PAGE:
Topping the pole of what is discrete to each press is the editorial process, which still, at least at the smaller houses, is an ongoing individual relation between author and acquiring editor. Actually, one could start the pole of discreteness further back, in the very writing of a book, an individual author facing an inscriptive technology, nowadays usually a computer. While it’s possible to co-author a book in the humanities, the various attempts to introduce into the humanities collaborative work like that in the sciences have not been, so far as I know, a notable success. And the ones I know of are aimed at producing computer websites and the ilk rather than books. An author has to face what is sometimes a lonely task of writing; an editor has to face what is sometimes an exhausting process of sorting through and answering the deluge of unsolicited submissions that come in each year, and what is often the exhilarating process of seeking for talent, of meeting and wooing authors. The editor’s task is to create the press’s “profile”—what it delivers to the university less in terms of profit than in terms of prestige.

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Today, Cornell University welcomes FUP Editorial Director, Helen Tartar, to talk about two Mellon Foundation funded initiatives—The Modern Language Initiative (MLI) and The American Literatures Initiative (ALI). Here is a preview of her presentation: It’s possible to be short and … Full Story

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Reflecting on 9/11

“I became interested in the way our culture felt the desperate need to represent 9/11 but also to ward off representations of 9/11. . . . From the beginning, you find strictures against photographing the site, but you will also find a vast number of photographs, even photographs of people taking photographs.”—Mark Redfield

This past Saturday marked the ninth anniversary of 9/11. The terrorist attacks that day, did symbolic as well as literal damage. A trace of this cultural shock echoes in the American idiom “9/11”: a bare name-date conveying both a trauma (the unspeakable happened then) and a claim on our knowledge. In the first of the two interlinked essays making up The Rhetoric of Terror, Marc Redfield proposes the notion of “virtual trauma” to describe the cultural wound that this name-date both deflects and relays. Virtual trauma describes the shock of an event at once terribly real and utterly mediated. In consequence, a tormented self-reflexivity has tended to characterize representations of 9/11 in texts, discussions, and films, such as World Trade Center and United 93.

To read more about Marc Redfield and his thoughts on 9/11, visit Today at Brown.

“I became interested in the way our culture felt the desperate need to represent 9/11 but also to ward off representations of 9/11. . . . From the beginning, you find strictures against photographing the site, but you will also … Full Story

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The Last Professors

 

 Frank Donoghue, author of Fordham’s The Last Professors: The Corporate University and the Fate of the Humanities , has an article in the September 5, 2010 issue of The Chronicle Review called “Can the Humanities Survive the 21st Century?”  The answer may surprise you.

In his provocative book, Donoghue argues that the rise of the corporate university culture is leading to the demise of the tenured university professor. In this article, he elaborates his argument against for-profit schools and corporate sponsorships, stating that it is their rise that is also contributing to the alarming decline of the study of the humanities in higher education. It is not the university’s decline he argues here, saying, “In fact, the humanities and the university are not the same. Since the 1970s, all disciplines in the humanities have suffered from budgetary shortfalls and the absence of a job market.”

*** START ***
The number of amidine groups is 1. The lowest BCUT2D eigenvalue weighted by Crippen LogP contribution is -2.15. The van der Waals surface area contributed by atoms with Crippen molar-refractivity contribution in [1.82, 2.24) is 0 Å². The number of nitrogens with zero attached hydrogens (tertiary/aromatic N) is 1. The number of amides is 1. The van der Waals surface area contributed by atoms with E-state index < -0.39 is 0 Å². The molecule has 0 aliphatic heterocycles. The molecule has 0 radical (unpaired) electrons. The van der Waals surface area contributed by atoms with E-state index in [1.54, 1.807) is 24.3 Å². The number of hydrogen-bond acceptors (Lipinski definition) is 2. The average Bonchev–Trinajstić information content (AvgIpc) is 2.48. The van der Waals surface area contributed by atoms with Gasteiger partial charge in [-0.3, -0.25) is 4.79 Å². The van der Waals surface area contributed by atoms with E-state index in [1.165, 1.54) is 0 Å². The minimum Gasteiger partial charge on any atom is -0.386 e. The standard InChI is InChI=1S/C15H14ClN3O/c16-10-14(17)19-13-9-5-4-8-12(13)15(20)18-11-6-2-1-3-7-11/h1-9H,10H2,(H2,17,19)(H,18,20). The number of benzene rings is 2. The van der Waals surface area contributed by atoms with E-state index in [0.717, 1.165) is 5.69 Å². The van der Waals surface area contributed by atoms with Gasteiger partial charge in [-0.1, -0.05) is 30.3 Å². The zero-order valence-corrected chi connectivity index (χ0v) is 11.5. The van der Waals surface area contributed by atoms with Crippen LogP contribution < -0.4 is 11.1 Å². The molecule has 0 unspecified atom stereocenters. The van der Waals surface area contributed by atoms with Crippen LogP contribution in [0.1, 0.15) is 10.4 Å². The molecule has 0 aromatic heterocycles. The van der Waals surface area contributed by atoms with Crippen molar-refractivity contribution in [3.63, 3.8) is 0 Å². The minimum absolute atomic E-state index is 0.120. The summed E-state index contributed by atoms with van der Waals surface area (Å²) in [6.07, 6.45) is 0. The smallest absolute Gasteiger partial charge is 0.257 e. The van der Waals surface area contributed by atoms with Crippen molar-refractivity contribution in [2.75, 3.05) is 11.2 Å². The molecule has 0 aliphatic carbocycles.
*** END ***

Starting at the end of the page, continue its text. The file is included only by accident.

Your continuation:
With drastic changes in curriculum fueled by the introduction of academic majors and electives, students are choosing not to study humanities. College is becoming more and more compulsory, but also more expensive, leading to a surge in community colleges and profession-oriented for-profit schools.

The problem is not just at for-profit schools, however–large state universities no longer get much funding from the state, so they are forced to turn to corporations for funding, while most private schools are reliant on donations from wealthy alumni (who typically don’t fund humanities). Says Donoghue, “Corporations don’t earmark donations for the humanities because our research culture is both self-contained and absurd.”

So what will  happen to the humanities as we know them today? Donoghue concludes, “The humanities will have a home somewhere in 2110, but it won’t be in universities. We need at least to entertain the possibility that the humanities don’t need academic institutions to survive, but actually do quite well on their own.”

What do you think? Are the humanities in danger of disappearing from higher education altogether? Leave your thoughts in the comments!

 

   Frank Donoghue, author of Fordham’s The Last Professors: The Corporate University and the Fate of the Humanities , has an article in the September 5, 2010 issue of The Chronicle Review called “Can the Humanities Survive the 21st Century?”  The … Full Story

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2010 PEN USA Literary Award Winner

Multiversal by Amy Catanzano has been awarded the 2010 PEN USA Literary Award in Poetry. Established in 1982, the annual awards program is a unique, regional competition that recognizes literary excellence in ten categories: fiction, creative nonfiction, research nonfiction, poetry, children’s literature, translation, journalism, drama, teleplay, and screenplay. Past award winners include Barbara Kingsolver, Maxine Hong Kingston, T.C. Boyle and Paul Thomas Anderson.

“Amy Catanzano offers us a poetic vision of multiple orders and multiple forms, of a fluid time set loose from linearity and an open space that is motile and multidimensional.”—Michael Palmer, from the Foreword

For more information, visit PEN Center USA.

Multiversal by Amy Catanzano has been awarded the 2010 PEN USA Literary Award in Poetry. Established in 1982, the annual awards program is a unique, regional competition that recognizes literary excellence in ten categories: fiction, creative nonfiction, research nonfiction, poetry, … Full Story